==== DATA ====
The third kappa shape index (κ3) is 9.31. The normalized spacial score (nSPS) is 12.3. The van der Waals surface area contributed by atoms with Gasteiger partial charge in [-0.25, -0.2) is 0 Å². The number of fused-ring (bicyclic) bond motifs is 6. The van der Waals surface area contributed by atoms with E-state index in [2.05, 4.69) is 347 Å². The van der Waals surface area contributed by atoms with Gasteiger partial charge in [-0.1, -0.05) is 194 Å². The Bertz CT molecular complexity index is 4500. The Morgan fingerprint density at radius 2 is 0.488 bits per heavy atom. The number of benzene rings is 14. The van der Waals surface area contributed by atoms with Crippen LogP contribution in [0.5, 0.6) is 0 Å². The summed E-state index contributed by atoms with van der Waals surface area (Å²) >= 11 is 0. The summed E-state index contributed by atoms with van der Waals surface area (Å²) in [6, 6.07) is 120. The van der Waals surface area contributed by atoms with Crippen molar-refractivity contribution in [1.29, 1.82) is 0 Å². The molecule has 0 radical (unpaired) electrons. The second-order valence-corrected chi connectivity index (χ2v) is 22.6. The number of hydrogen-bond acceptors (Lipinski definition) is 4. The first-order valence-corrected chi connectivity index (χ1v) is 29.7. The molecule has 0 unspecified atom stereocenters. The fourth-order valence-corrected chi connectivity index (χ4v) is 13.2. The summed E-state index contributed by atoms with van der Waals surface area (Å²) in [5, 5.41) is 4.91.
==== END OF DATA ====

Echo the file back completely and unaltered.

The third kappa shape index (κ3) is 9.31. The normalized spacial score (nSPS) is 12.3. The van der Waals surface area contributed by atoms with Gasteiger partial charge in [-0.25, -0.2) is 0 Å². The number of fused-ring (bicyclic) bond motifs is 6. The van der Waals surface area contributed by atoms with E-state index in [2.05, 4.69) is 347 Å². The van der Waals surface area contributed by atoms with Gasteiger partial charge in [-0.1, -0.05) is 194 Å². The Bertz CT molecular complexity index is 4500. The Morgan fingerprint density at radius 2 is 0.488 bits per heavy atom. The number of benzene rings is 14. The van der Waals surface area contributed by atoms with Crippen LogP contribution in [0.5, 0.6) is 0 Å². The summed E-state index contributed by atoms with van der Waals surface area (Å²) >= 11 is 0. The summed E-state index contributed by atoms with van der Waals surface area (Å²) in [6, 6.07) is 120. The van der Waals surface area contributed by atoms with Crippen molar-refractivity contribution in [1.29, 1.82) is 0 Å². The molecule has 0 radical (unpaired) electrons. The second-order valence-corrected chi connectivity index (χ2v) is 22.6. The number of hydrogen-bond acceptors (Lipinski definition) is 4. The first-order valence-corrected chi connectivity index (χ1v) is 29.7. The molecule has 0 unspecified atom stereocenters. The fourth-order valence-corrected chi connectivity index (χ4v) is 13.2. The summed E-state index contributed by atoms with van der Waals surface area (Å²) in [5, 5.41) is 4.91.